The Chinese manufacturer – which is gambling on a big rebound in global appetite for the raw material for PV panels materializing soon – will devote all of its $143m solar subsidy income to paying off a daunting amount of borrowing.
A drop in the ocean it may be, but poly maker and solar developer GCL Poly announced some progress in paying off its debt mountain this afternoon.
In an update to the Hong Kong stock exchange, GCL announced it has banked RMB990 million ($143m) of the RMB3.05 billion it says it is owed in subsidies from the Chinese authorities.
The payments are connected to the 1.77 GW PV plant portfolio of its acquired downstream business GNE, a unit that was a golden goose during China’s PV boom years but which is now dragging heavily on its parent group’s balance sheet, according to GCL’s 2018 first-half update.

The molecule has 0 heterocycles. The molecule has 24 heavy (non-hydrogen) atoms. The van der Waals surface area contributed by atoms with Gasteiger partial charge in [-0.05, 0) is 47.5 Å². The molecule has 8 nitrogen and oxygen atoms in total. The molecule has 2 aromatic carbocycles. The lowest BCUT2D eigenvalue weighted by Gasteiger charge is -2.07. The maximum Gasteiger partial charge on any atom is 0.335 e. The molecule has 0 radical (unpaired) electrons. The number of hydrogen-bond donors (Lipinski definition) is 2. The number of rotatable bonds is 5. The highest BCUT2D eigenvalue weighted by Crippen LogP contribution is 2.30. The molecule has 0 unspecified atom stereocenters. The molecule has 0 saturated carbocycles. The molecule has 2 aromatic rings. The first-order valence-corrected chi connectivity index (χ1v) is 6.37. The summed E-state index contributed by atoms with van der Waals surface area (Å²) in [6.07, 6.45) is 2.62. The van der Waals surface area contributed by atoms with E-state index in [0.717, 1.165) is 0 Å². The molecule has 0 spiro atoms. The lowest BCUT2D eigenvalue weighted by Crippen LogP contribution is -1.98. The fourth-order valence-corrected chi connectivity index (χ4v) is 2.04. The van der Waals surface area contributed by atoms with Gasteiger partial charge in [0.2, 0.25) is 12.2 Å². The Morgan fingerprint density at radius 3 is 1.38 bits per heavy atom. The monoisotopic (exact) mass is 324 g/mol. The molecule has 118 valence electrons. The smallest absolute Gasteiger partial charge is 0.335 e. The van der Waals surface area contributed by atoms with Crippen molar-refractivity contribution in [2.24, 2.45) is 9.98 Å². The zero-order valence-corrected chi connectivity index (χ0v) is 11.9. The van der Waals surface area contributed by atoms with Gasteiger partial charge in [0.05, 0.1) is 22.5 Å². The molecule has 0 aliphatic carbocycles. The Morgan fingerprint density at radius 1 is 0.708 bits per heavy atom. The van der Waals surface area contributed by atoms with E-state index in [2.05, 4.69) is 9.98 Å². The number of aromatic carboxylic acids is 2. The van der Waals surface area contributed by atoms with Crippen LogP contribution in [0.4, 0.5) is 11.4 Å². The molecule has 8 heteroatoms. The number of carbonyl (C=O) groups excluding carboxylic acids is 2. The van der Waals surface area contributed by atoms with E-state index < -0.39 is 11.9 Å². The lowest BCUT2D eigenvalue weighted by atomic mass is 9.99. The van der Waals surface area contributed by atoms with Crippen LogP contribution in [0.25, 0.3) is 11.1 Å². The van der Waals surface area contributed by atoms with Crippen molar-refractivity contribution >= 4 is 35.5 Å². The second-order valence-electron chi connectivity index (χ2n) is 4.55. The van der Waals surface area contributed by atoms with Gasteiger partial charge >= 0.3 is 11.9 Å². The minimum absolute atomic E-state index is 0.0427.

Not surprisingly, the GCL board has announced its intention to use the subsidy windfall to nibble into a debt pile that, at the end of June, it said stood at RMB61.3bn, with 21.4bn due to be settled in July.
Today’s stock market update added, GCL shareholders will be kept updated on the progress made in banking the outstanding RMB2.04bn it says it is owed in subsidies – an income stream that has been halted for future PV developments, after Beijing abruptly curtailed its subsidy program at the end of May.
Source PV Magazine